The jury commends his multidisciplinary approach and was inspired by the potential he has to inspire future students into the design professions.

View more project details here.

2022 Rodney Beames Award High Commendation - Elissa Stapleton

The Shift

‘The Shift’ offers a model for commercial and research-based food production located on the site of the existing Waite precinct (Kaurna land), with the intention of being adapted and expanded to other pockets of metropolitan Adelaide and further afield. Based around an integrated site system of bike transport, bio-waste recycling and crop rotation, this re-designed campus precinct demonstrates a shift in approaches to local food security and climate resilience.

Site Masterplan


‘The Shift’ is an inspiring proposition challenging current ideology of food production in metropolitan cities. Stapleton’s vision to reimagine food production as a contributor to Australia’s environmental and social sustainability resilience is highly commendable.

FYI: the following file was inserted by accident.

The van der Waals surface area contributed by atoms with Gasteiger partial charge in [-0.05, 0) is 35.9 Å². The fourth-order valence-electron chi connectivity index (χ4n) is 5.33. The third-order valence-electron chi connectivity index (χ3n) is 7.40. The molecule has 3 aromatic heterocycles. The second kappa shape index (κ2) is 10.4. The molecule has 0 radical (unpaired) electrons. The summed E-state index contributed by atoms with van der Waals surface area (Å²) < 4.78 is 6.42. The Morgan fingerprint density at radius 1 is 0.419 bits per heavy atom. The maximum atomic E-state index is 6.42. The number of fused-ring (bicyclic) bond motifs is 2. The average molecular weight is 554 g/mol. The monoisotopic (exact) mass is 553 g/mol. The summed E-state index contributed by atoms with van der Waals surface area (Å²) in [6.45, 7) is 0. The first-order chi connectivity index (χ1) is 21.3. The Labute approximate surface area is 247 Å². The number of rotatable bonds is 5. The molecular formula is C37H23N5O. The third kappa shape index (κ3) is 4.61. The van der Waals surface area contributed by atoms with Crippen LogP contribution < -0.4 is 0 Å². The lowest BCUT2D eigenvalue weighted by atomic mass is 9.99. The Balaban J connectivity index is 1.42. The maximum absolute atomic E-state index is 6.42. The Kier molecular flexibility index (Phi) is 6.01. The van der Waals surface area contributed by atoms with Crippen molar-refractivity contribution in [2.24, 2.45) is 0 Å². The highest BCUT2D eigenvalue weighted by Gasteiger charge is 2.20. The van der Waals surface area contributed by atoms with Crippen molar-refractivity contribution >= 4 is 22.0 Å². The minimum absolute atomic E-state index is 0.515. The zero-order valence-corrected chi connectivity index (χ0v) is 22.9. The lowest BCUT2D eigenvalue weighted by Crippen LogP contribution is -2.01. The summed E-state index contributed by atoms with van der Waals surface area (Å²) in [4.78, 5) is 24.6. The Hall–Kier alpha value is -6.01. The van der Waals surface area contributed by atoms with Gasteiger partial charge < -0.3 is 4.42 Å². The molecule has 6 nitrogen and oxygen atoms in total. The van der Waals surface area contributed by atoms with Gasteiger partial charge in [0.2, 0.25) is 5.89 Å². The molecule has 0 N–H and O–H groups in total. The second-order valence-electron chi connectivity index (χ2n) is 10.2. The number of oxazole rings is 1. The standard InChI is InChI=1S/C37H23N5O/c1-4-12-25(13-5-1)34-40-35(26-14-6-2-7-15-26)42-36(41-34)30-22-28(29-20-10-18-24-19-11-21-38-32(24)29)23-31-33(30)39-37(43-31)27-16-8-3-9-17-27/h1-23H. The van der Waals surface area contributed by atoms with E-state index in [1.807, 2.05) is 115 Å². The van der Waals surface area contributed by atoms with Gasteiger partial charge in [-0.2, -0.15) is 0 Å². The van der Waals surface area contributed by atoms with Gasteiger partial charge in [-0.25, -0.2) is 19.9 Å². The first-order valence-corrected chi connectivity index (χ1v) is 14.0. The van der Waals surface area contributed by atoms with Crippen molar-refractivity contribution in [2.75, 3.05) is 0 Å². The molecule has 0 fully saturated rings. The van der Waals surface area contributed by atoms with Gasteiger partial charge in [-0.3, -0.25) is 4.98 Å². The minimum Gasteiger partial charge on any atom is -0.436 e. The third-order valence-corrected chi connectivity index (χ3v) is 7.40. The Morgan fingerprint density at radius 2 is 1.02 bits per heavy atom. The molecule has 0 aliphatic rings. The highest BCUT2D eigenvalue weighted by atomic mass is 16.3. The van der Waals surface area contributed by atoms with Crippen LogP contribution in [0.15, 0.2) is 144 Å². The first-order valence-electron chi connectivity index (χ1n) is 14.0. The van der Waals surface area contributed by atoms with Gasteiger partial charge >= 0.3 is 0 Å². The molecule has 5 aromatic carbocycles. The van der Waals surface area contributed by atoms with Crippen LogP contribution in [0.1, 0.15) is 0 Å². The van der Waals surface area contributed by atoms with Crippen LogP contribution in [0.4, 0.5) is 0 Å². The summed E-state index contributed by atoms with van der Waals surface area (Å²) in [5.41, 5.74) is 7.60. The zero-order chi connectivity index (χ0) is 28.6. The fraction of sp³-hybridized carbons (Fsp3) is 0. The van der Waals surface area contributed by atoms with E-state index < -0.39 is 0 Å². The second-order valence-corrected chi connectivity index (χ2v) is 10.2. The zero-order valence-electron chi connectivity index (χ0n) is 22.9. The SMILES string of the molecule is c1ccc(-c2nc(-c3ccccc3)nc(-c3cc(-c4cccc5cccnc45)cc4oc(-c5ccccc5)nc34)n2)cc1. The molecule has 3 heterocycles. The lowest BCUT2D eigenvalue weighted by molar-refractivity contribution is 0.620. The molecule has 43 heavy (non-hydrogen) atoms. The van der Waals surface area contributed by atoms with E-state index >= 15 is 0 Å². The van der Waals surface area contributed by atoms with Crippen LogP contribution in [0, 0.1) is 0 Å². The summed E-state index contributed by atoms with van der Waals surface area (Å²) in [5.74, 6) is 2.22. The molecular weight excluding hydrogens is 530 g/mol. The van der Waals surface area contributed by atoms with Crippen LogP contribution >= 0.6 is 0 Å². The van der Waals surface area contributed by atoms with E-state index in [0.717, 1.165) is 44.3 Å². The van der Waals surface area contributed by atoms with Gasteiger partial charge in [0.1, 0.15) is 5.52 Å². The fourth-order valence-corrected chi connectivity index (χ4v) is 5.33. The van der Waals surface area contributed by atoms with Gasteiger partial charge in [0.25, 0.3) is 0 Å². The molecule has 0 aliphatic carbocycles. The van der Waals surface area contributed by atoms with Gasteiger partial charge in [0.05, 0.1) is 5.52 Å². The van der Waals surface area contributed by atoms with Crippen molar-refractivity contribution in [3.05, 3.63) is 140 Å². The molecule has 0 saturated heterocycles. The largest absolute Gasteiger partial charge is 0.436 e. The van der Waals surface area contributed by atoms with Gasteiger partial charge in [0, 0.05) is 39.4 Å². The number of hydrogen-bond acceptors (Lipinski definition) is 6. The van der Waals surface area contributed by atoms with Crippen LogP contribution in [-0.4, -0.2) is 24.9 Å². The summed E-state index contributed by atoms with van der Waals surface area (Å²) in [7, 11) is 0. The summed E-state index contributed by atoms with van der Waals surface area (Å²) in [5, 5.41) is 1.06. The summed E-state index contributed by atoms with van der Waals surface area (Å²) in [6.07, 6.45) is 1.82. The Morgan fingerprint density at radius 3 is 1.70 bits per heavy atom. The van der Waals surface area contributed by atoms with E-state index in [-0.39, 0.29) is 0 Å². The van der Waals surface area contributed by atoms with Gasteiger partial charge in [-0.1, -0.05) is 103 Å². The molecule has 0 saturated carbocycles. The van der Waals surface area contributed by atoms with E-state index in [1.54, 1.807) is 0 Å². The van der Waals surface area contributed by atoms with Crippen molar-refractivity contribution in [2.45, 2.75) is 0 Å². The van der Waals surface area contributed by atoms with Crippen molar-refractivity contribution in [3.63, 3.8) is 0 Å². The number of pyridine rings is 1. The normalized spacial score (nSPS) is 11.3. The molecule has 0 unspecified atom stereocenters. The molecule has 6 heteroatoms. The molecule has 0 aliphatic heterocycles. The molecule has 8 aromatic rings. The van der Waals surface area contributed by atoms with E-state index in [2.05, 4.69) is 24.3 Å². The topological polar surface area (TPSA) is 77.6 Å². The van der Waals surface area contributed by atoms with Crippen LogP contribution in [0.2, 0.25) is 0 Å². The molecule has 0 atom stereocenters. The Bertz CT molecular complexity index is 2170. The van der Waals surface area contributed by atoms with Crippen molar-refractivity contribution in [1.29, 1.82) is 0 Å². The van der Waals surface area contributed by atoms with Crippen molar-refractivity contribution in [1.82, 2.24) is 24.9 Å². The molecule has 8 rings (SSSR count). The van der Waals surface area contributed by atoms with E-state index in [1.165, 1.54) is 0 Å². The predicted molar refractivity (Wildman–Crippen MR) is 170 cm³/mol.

With a clear understanding of natural systems, technology and community, Stapleton’s concept demonstrates how landscape architects can engage with these systems to design for a better future. 

Stapleton’s engagement with community groups and local businesses has provided her with an integral understanding of the surrounding environment through which her scheme is contextualised. 

The jury commends Stapleton’s approach to embedding social infrastructure into her food production model of the future and as well as her ability to challenge current processes and thinking.

View more project details here.

Daniel Bennett
AILA SA President and 2022 Rodney Beames Jury Chair